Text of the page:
TEO REN FENG: 8M’s logo is filled with auspicious symbolism. Would you consider yourself superstitious?
ASHISH MANCHHARAM: A little bit. I think it's more around... If there is something that I can do to help us, I would do it, you know? It's preventative. [laughs] There is some truth to superstition and when we look at real estate, we do consider that.
REN FENG: How much do your feelings affect your business decisions?
ASHISH: It does definitely have an impact. When you walk into a prospective property, and you feel like you can do something with the place, or if it doesn't feel right—that is definitely something to think about. There have been properties in Kampong Glam that were up for sale, but my tenant told me that shops in that location never did well—in such instances, I just kind of hold back. The way I see it, if someone has made a lot of money owning the property, and it has had a good history with its former owners too, then that property has some good luck to it. We've bought a lot of properties where the seller made a lot of money, because I believed in the luck of the place or there was just something about it.
REN FENG: 8M primarily invests in heritage shophouses. What else makes a property worth investing in?
ASHISH: The obvious answer is location, but we also concentrate on what we can re-purpose things for—what a property can possibly become in the future. There’s a lot of development happening right now. There have been a lot of residential collective sales and we will see a lot of new properties and buildings coming up. Conservation enclaves will become even more scarce, and I think everyone sees the benefit of conservation, not just from an investment perspective, but also a cultural, heritage aspect. So areas like Hong Kong Street where a lot of the properties are being repurposed, will happen more and more. Re-adaptive use is important for us. Is it a good spot for an office, hotel or residences? We're trying to see how we can create value out of what's already there, and improve the property as well.
REN FENG: What do you do to counter that kind of cultural obliteration that can come with the process of gentrification—which is pretty much what you do?
ASHISH: This is something that happens all over the world—it's a re-adaptation of use. Before the shophouses on Hong Kong Street were used for housing dried goods, these buildings probably used to be something else. That phase has gone through its time, and given the area's proximity to the CBD, this area is interesting to people for a lot of reasons. You have a lot of smaller, boutique hotels, F&B, and offices readapting these buildings. It's an area that is constantly changing. So yes, you lose a little bit of the old, but it's being repurposed to meet the demand. If there's no demand for it, there wouldn't be gentrification.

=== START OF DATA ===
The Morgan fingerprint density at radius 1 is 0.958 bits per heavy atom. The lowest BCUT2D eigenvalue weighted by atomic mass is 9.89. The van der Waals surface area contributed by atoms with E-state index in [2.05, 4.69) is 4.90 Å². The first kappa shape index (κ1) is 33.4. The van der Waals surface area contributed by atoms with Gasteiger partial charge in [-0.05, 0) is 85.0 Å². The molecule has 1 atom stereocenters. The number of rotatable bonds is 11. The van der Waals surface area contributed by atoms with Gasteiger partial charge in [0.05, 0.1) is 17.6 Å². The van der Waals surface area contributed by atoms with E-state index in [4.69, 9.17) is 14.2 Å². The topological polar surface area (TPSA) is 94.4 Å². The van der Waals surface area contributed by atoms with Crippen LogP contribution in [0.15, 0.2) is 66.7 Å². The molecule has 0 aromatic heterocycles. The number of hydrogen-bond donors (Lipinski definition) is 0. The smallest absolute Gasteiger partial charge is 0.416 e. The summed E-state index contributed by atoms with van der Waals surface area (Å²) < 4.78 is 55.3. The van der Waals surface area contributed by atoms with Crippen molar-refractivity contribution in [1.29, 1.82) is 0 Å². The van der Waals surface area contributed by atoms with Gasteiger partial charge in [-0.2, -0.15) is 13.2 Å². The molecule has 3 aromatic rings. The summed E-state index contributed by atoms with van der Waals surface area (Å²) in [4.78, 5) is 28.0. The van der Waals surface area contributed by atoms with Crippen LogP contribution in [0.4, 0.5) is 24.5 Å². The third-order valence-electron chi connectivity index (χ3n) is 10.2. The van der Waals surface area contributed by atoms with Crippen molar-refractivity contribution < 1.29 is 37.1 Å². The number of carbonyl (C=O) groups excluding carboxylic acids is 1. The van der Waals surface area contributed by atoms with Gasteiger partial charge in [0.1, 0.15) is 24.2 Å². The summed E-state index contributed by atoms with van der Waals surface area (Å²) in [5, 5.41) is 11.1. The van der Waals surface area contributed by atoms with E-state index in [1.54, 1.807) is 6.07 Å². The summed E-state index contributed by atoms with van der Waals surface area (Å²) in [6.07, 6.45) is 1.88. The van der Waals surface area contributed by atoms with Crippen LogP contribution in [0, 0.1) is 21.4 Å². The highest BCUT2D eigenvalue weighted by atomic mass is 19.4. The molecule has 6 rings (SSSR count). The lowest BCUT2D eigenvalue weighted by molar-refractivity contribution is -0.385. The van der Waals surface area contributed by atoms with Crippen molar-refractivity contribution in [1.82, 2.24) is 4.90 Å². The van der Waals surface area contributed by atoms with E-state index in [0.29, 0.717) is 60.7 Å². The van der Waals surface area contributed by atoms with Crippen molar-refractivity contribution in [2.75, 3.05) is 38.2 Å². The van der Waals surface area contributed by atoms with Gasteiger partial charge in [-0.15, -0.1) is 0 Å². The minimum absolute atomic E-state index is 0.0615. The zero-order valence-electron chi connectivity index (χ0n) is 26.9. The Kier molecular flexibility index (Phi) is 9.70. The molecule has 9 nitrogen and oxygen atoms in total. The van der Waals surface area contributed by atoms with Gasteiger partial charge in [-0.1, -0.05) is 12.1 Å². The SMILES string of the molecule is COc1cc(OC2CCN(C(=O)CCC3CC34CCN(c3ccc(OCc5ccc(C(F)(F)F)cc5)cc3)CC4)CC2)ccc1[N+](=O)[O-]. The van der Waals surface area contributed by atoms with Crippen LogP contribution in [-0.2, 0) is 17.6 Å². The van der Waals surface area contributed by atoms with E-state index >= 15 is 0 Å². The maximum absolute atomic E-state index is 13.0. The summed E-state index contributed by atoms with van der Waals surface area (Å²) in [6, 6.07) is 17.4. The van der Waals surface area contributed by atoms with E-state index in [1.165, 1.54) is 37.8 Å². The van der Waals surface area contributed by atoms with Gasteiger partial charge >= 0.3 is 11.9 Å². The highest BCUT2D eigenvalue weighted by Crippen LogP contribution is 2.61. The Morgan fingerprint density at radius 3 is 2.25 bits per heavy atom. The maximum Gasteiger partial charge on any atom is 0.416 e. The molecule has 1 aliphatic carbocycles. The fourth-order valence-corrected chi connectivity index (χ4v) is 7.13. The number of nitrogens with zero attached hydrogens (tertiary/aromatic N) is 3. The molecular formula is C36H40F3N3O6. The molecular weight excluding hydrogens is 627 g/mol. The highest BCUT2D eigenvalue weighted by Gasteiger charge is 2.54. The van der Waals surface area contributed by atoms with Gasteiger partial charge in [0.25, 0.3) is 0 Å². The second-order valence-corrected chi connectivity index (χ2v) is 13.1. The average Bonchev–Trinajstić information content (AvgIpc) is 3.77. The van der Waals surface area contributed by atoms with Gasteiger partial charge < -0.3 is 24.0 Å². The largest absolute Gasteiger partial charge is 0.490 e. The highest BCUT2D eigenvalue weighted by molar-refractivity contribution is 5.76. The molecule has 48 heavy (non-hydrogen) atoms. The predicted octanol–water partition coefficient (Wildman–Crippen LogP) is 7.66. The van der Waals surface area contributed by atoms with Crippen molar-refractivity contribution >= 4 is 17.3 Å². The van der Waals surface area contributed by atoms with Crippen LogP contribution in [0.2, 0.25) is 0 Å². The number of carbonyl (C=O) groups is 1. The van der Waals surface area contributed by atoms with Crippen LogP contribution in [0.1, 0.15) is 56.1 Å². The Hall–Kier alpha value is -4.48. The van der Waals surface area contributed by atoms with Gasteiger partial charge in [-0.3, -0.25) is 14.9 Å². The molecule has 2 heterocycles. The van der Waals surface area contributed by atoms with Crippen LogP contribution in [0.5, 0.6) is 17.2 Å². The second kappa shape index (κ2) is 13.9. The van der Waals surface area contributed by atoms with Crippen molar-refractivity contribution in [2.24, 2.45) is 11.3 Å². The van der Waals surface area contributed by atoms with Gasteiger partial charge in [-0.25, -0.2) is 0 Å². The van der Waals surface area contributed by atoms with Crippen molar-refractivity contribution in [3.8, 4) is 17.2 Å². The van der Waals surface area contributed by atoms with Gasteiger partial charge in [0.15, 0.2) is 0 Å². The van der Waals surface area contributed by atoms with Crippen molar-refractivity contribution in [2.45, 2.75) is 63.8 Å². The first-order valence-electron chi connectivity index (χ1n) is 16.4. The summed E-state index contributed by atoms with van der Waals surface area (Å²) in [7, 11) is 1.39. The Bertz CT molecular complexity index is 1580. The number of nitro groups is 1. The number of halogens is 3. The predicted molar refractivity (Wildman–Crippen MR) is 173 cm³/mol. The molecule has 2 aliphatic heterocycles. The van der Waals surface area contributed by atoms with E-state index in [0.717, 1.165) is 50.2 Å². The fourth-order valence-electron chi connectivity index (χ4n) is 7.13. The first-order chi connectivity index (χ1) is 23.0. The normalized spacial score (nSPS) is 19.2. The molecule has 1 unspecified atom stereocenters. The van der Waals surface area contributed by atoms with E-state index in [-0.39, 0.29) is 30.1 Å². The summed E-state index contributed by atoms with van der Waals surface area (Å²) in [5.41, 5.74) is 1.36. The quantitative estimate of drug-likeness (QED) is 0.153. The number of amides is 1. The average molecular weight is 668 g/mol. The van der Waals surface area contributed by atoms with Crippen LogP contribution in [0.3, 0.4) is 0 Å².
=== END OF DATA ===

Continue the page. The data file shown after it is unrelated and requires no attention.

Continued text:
REN FENG: What kind of space do you think heritage shophouses hold in the future?
ASHISH: I think there will be more accommodation and residential use for heritage shophouses. Currently, most of these spaces have their upper floors being used as offices, but BASE Residences and Ann Siang House are examples of what it could potentially be. Ann Siang House used to be a shophouse, then it became offices and retail outlets, and now there’s F&B on the ground floors. It won’t be in every location, but places like Hong Kong Street and Ann Siang Hill where it’s a little quieter and has a little more of a neighbourhood vibe, you can see that people of a certain age group are starting to look at them as locations that they would want to live in, especially given their proximities to the CBD.
REN FENG: What is the focus of your properties going to be like?
ASHISH: Our focus for our properties are going to mid- to long-term accommodation. It will be a studio-esque product, where we offer people a room with common facilities like a living area, kitchen, laundry… for pragmatic reasons. For example, people who stay there may not be cooking every day—maybe once a week at most, so the use of the kitchen will be quite low. Hence, a common kitchen would be practical, and they don't have to worry about cleaning because someone else does it for them. We want to price it right and eventually target domestic living for the younger generation.
REN FENG: How much of a demand do you see for it domestically?
ASHISH: The environment here is such that a lot of younger Singaporeans live at home with their families. As they grow older, they'll have their needs and want their own space, but options are so limited. I think it will be very attractive for them to be able to lease or rent a room with the flexibility of coming in for a week, month or year—particularly in locations like Keong Saik or Hong Kong Street, which is an interesting vicinity. So, that's the vision for a few of our projects.
What we're genuinely trying to do is create destinations.
REN FENG: Do you have a definite vision of how you think a property or an area is going to be when you purchase it?
ASHISH: No. I think generally you take a loose view, and you have to be creative in order to create. When we acquired our property at Amoy Street, it was kind of dead. It was right next to Club Street but nobody really focused on the area even though it was right in the middle. Over time, we refurbished and re-positioned it, and brought in good operators, which helped put the location on the map, leading to more tenants. Yes, the location is quite prime, but you also have to be creative with what you are doing in order to get people to come to your destination. And what we're genuinely trying to do is create destinations.
REN FENG: What kind of energy do you want the neighbourhoods you're in, to have?
ASHISH: F&B is a big component of what we do. You've got to make sure that you're in an area where there are interesting F&B options, not typical to any other location. Even if it is just a coffee shop, it's got to be a bit more independent, focused on buying and selling local produce, and not what you would find in a mall. But in order to do that, you need to have critical mass. When you have size, you can have a number of everything like a cluster of F&B operators, so people will talk about that cluster. If you can do a couple of those, then suddenly it becomes a location that people want to go to.